About Vision Zero:  The death or serious injury of even one person on Portland streets is one too many. Vision Zero is the bold goal to eliminate traffic deaths and serious injuries from Portland streets by 2025. On December 1, 2016, Portland City Council unanimously adopted the Portland Vision Zero Action Plan, which was developed by a 26-member task force made up of agency and community leaders.  The Action Plan includes 32 data-driven actions that address the top factors that contribute to fatal and serious injury crashes. Learn more about Vision Zero by visiting

PBOT Traffic Advisory: PBOT reopens West Burnside early after crews fix landslide damage, improve pavement

Paving crew on West Burnside

Dump trucks line up to bring asphalt to West Burnside, where PBOT crews repaved the roadway on Thursday March 23, 2017, providing preventive maintenance that could last as long as 20 years with proper maintenance. Photo by Linda Goheen, Portland Bureau of Transportation.

(9:15 a.m., Friday, March 24, 2017) – The Portland Bureau of Transportation has reopened West Burnside Road the traveling public earlier than expected, after the largest landslide of the season led to a closure March 15. The road had been expected to be reopened by 4 p.m. today.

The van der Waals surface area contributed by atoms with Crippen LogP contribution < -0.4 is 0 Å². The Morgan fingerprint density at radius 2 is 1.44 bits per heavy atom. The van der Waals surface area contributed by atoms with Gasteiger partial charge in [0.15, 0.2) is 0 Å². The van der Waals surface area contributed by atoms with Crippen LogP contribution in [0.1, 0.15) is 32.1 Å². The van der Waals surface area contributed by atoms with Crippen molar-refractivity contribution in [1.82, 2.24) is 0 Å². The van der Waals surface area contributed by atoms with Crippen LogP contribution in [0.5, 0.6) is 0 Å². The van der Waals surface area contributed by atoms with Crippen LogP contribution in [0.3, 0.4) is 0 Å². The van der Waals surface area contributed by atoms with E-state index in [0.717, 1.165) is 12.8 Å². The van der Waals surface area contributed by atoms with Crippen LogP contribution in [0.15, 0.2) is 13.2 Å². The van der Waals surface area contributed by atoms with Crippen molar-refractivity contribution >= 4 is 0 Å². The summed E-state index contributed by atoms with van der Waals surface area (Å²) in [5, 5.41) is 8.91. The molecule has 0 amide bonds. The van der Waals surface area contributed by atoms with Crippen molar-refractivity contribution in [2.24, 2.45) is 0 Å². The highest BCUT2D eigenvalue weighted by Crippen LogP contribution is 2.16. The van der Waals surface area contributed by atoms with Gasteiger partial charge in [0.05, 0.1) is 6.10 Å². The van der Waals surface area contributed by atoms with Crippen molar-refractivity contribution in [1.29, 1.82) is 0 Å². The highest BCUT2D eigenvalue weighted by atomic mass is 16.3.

After removing 1,380 cubic yards of debris from the road and hillside late last week, crews kept the road closed to make repairs to broken parts of the street. They also extended the closure several days to be able to repave the street, preventing the need for more road closures in coming weeks and more costly reconstruction years later.

PBOT maintenance crews worked 14-hour days to clear the slide, and continued 12-to-14 hour shifts in rain showers this week to get the street ready for a forecast sunny day on Thursday. Dry conditions are necessary for new pavement to cure properly.

"Our crews never cease to amaze me with their dedication to the public," said Leah Treat, director of PBOT. "Many of the same people who drove snow plows for 12 hours a day this winter have continued to work extraordinary shifts to make the most of the handful of dry days we have had this spring. As we did on West Burnside, we will continue to work strategically, as long as the weather cooperates, to fill the backlog of potholes that have been frustrating Portlanders across the city."

PBOT would also like to thank Multnomah County for providing access to its disposal yard near West Burnside. That saved time, as it prevented PBOT from having to send more than 100 dump truck loads to its usual disposal site east of Interstate 205.

Video of PBOT crews workingVIDEO of PBOT crews using a long excavator March 16 to remove root balls, soil and other debris from the landslide. See PBOT's YouTube account.


Paving crew on West Burnside